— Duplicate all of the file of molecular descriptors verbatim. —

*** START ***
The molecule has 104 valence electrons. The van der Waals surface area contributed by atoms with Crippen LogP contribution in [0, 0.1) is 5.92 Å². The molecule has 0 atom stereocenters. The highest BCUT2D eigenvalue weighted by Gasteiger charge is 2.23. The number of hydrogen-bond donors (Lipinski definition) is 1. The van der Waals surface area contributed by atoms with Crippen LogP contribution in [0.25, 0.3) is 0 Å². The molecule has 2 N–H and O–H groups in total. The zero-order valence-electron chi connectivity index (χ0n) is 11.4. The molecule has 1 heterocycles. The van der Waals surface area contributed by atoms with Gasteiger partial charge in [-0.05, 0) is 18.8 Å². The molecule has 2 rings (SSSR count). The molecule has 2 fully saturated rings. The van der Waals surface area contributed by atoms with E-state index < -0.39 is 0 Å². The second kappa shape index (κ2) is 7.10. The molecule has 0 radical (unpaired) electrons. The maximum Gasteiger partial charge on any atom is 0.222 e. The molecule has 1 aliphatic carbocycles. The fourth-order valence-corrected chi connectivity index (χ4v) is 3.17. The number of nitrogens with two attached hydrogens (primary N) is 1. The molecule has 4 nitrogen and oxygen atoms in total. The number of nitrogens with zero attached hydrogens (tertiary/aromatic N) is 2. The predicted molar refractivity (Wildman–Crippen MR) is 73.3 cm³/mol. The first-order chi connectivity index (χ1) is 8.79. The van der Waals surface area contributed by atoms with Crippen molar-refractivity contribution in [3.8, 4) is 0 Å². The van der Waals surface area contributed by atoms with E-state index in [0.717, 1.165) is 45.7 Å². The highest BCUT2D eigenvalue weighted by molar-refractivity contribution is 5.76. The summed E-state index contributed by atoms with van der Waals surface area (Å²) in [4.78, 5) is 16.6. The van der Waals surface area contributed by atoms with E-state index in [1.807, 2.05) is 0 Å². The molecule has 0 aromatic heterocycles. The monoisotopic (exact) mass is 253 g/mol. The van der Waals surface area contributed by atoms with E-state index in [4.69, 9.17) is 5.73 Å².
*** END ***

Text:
The molecule has 104 valence electrons. The van der Waals surface area contributed by atoms with Crippen LogP contribution in [0, 0.1) is 5.92 Å². The molecule has 0 atom stereocenters. The highest BCUT2D eigenvalue weighted by Gasteiger charge is 2.23. The number of hydrogen-bond donors (Lipinski definition) is 1. The van der Waals surface area contributed by atoms with Crippen LogP contribution in [0.25, 0.3) is 0 Å². The molecule has 2 N–H and O–H groups in total. The zero-order valence-electron chi connectivity index (χ0n) is 11.4. The molecule has 1 heterocycles. The van der Waals surface area contributed by atoms with Gasteiger partial charge in [-0.05, 0) is 18.8 Å². The molecule has 2 rings (SSSR count). The molecule has 2 fully saturated rings. The van der Waals surface area contributed by atoms with E-state index < -0.39 is 0 Å². The second kappa shape index (κ2) is 7.10. The molecule has 0 radical (unpaired) electrons. The maximum Gasteiger partial charge on any atom is 0.222 e. The molecule has 1 aliphatic carbocycles. The fourth-order valence-corrected chi connectivity index (χ4v) is 3.17. The number of nitrogens with two attached hydrogens (primary N) is 1. The molecule has 4 nitrogen and oxygen atoms in total. The number of nitrogens with zero attached hydrogens (tertiary/aromatic N) is 2. The predicted molar refractivity (Wildman–Crippen MR) is 73.3 cm³/mol. The first-order chi connectivity index (χ1) is 8.79. The van der Waals surface area contributed by atoms with Crippen molar-refractivity contribution in [3.8, 4) is 0 Å². The van der Waals surface area contributed by atoms with E-state index in [0.717, 1.165) is 45.7 Å². The highest BCUT2D eigenvalue weighted by molar-refractivity contribution is 5.76. The summed E-state index contributed by atoms with van der Waals surface area (Å²) in [4.78, 5) is 16.6. The van der Waals surface area contributed by atoms with E-state index in [1.807, 2.05) is 0 Å². The molecule has 0 aromatic heterocycles. The monoisotopic (exact) mass is 253 g/mol. The van der Waals surface area contributed by atoms with E-state index in [4.69, 9.17) is 5.73 Å².